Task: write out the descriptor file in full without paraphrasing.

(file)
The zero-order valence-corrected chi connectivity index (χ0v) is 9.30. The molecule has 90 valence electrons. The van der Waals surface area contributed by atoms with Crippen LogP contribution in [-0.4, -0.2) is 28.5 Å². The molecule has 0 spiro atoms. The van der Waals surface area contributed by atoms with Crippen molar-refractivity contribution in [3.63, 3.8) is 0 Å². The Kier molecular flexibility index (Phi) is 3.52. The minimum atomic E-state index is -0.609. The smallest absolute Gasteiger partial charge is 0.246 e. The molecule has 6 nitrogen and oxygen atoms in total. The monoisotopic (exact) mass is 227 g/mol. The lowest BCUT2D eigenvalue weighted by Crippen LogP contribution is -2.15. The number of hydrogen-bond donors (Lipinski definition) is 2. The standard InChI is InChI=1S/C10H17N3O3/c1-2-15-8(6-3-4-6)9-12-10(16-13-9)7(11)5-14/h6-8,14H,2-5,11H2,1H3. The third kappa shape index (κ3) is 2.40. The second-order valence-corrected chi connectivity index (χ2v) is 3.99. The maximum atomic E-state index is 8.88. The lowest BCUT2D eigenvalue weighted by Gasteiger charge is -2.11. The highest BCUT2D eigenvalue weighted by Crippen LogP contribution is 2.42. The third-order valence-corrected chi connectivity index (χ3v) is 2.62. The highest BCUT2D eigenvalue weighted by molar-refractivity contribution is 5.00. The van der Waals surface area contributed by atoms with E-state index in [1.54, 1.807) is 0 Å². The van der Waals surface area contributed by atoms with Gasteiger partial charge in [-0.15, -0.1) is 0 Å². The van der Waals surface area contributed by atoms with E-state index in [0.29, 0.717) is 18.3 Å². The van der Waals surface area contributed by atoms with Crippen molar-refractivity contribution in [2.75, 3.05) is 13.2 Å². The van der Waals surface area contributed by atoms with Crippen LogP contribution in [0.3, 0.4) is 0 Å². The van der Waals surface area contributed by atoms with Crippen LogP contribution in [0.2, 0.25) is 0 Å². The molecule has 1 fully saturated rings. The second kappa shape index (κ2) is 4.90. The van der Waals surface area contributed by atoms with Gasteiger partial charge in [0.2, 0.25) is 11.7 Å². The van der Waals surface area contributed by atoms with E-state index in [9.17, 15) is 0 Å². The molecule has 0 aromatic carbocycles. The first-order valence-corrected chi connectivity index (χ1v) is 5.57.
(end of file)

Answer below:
The zero-order valence-corrected chi connectivity index (χ0v) is 9.30. The molecule has 90 valence electrons. The van der Waals surface area contributed by atoms with Crippen LogP contribution in [-0.4, -0.2) is 28.5 Å². The molecule has 0 spiro atoms. The van der Waals surface area contributed by atoms with Crippen molar-refractivity contribution in [3.63, 3.8) is 0 Å². The Kier molecular flexibility index (Phi) is 3.52. The minimum atomic E-state index is -0.609. The smallest absolute Gasteiger partial charge is 0.246 e. The molecule has 6 nitrogen and oxygen atoms in total. The monoisotopic (exact) mass is 227 g/mol. The lowest BCUT2D eigenvalue weighted by Crippen LogP contribution is -2.15. The number of hydrogen-bond donors (Lipinski definition) is 2. The standard InChI is InChI=1S/C10H17N3O3/c1-2-15-8(6-3-4-6)9-12-10(16-13-9)7(11)5-14/h6-8,14H,2-5,11H2,1H3. The third kappa shape index (κ3) is 2.40. The second-order valence-corrected chi connectivity index (χ2v) is 3.99. The maximum atomic E-state index is 8.88. The lowest BCUT2D eigenvalue weighted by Gasteiger charge is -2.11. The highest BCUT2D eigenvalue weighted by Crippen LogP contribution is 2.42. The third-order valence-corrected chi connectivity index (χ3v) is 2.62. The highest BCUT2D eigenvalue weighted by molar-refractivity contribution is 5.00. The van der Waals surface area contributed by atoms with E-state index in [1.54, 1.807) is 0 Å². The van der Waals surface area contributed by atoms with Gasteiger partial charge in [-0.15, -0.1) is 0 Å². The van der Waals surface area contributed by atoms with E-state index in [0.29, 0.717) is 18.3 Å². The van der Waals surface area contributed by atoms with Crippen molar-refractivity contribution in [2.75, 3.05) is 13.2 Å². The van der Waals surface area contributed by atoms with Crippen LogP contribution in [0.3, 0.4) is 0 Å². The van der Waals surface area contributed by atoms with Crippen LogP contribution in [0.2, 0.25) is 0 Å². The molecule has 1 fully saturated rings. The second kappa shape index (κ2) is 4.90. The van der Waals surface area contributed by atoms with Gasteiger partial charge in [0.2, 0.25) is 11.7 Å². The van der Waals surface area contributed by atoms with E-state index in [9.17, 15) is 0 Å². The molecule has 0 aromatic carbocycles. The first-order valence-corrected chi connectivity index (χ1v) is 5.57.